Wednesday, January 25, 2006

Closing the "Book of Daniel"

We haven't seen the controversial television program Book of Daniel, and it looks like we probably won't get the chance. NBC stopped short of saying the show had been cancelled, but said it has been "removed from the schedule."

You'd think Christians would be happy to have a show about churches and ministers and Jesus and how they all deal with life's ups and downs on network TV each week. It's sort of, uh, a free commercial for Christianity. We don't understand why the American Family Association and Dr. James Dobson's Focus on the Family and other Christian conservatives have made such a ruckus over it. But a ruckus they made. At their websites they're high-fiving each other over their success.

Unless... wait... maybe NBC was concerned about copyright issues with the Vatican! Yeah, that's it.

Regarding the show's "cancellation," American Family Association founder Donald Wildmon said, "This shows the average American that he doesn't have to simply sit back and take the trash being offered on TV, but he can get involved and fight back with his pocketbook." Hey... whatever happened to just turning off the bloody TV if you don't like what's on?!

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Addendum, three minutes later: We just looked up the American Family Association's URL to provide the link above, and discovered that on our own, without any influence from them whatsoever, we used almost the same headline as they did in their boasting about how they'd rallied to have the show pulled. Rut-roh! Hope they don't come after us for copyright infringement!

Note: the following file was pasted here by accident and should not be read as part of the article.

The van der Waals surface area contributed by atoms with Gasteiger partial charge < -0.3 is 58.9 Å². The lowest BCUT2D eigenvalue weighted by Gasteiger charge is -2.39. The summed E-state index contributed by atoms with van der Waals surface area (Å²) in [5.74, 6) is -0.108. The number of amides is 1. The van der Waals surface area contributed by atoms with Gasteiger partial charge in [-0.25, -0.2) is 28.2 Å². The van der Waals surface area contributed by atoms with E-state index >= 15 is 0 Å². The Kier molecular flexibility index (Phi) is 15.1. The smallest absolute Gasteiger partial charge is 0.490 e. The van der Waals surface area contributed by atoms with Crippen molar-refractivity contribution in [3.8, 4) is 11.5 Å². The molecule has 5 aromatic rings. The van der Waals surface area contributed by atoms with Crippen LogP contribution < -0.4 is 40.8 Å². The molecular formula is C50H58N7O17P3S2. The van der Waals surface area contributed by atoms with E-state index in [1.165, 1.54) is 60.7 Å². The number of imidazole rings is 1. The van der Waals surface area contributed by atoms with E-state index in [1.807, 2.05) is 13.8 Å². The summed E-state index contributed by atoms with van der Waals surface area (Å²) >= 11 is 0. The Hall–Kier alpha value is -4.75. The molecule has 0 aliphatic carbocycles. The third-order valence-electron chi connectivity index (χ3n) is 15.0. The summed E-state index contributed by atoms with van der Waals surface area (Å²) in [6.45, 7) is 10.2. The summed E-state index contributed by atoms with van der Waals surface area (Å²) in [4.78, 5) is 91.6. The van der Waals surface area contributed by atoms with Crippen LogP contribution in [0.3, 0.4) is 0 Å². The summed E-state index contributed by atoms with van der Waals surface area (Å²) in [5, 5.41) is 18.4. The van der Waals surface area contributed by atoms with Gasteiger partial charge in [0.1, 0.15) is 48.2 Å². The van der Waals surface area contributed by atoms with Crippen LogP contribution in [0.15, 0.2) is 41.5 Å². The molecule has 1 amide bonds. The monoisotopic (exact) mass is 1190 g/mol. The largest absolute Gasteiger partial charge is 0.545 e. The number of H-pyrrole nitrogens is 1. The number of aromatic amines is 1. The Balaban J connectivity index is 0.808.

On a lark, we typed in "freemasonry" on Dr. James Dobson's website to see what he thought of us. After a disclaimer saying that Dr. Dobson isn't a real pastor and has no formal training in the ministry and that he refuses to answer theological questions, we saw the link to a review of National Treasure, the Nicolas Cage adventure film in which Freemasonry plays a pivotal role. The Dobson group doesn't come right and say it — there were no other Masonic references on his sites — but reading between the lines would get you to thinking, well, just maybe, we're a bunch of bloody-oathed occult ritualists walking on shaky spiritual ground. Hey... didn't the Pope say that about us, too?

Their movie-review section dissects films for postive elements, spiritual content, sexual content, violent content, crude or profane language, drug and alcohol content (Warning! Party guests sip champagne in National Treasure), other negative elemeents, and then presents their "conclusion" on whether you should let your family see the film.

Here follows their review:
Foundational to the back-story of this treasure-hunting adventure is The Knights Templar (further popularized in Dan Brown’s novel The Da Vinci Code), a group that inspired the influential fraternity known as Freemasonry. Much is made of the fact that America’s Founding Fathers were Freemasons, and the story supposes that they hid a vast fortune in a subterranean vault so that it wouldn’t corrupt their new nation or its leaders. Freemasonry is portrayed as a noble sect full of mystery and intrigue. Most modern members claim that the organization is not a “faith” in itself, but merely a club committed to good works and a moral code that make it a natural complement to Christianity. Others disagree on that last note, pointing to blood oaths, secret rituals, curses, and writings by early leaders that contain occult philosophy and unsound doctrine.